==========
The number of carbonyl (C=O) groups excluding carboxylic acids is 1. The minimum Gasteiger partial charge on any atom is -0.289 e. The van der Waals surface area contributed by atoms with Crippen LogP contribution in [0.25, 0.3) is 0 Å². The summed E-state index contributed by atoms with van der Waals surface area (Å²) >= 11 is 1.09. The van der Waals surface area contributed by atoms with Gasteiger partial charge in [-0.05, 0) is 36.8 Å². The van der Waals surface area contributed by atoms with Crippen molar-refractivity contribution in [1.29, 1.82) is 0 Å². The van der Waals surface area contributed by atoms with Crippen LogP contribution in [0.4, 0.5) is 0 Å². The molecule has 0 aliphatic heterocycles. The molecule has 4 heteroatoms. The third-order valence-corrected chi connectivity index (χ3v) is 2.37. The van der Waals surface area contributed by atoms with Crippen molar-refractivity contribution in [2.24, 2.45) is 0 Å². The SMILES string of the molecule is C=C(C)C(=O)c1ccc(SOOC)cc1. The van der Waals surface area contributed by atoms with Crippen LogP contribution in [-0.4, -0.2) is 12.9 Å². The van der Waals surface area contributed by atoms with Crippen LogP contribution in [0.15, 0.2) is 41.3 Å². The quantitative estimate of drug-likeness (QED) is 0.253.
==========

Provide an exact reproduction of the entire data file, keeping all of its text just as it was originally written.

The number of carbonyl (C=O) groups excluding carboxylic acids is 1. The minimum Gasteiger partial charge on any atom is -0.289 e. The van der Waals surface area contributed by atoms with Crippen LogP contribution in [0.25, 0.3) is 0 Å². The summed E-state index contributed by atoms with van der Waals surface area (Å²) >= 11 is 1.09. The van der Waals surface area contributed by atoms with Gasteiger partial charge in [-0.05, 0) is 36.8 Å². The van der Waals surface area contributed by atoms with Crippen molar-refractivity contribution in [1.29, 1.82) is 0 Å². The van der Waals surface area contributed by atoms with Crippen LogP contribution in [0.4, 0.5) is 0 Å². The molecule has 0 aliphatic heterocycles. The molecule has 4 heteroatoms. The third-order valence-corrected chi connectivity index (χ3v) is 2.37. The van der Waals surface area contributed by atoms with Crippen molar-refractivity contribution in [2.24, 2.45) is 0 Å². The SMILES string of the molecule is C=C(C)C(=O)c1ccc(SOOC)cc1. The van der Waals surface area contributed by atoms with Crippen LogP contribution in [-0.4, -0.2) is 12.9 Å². The van der Waals surface area contributed by atoms with Crippen LogP contribution in [0.15, 0.2) is 41.3 Å². The quantitative estimate of drug-likeness (QED) is 0.253.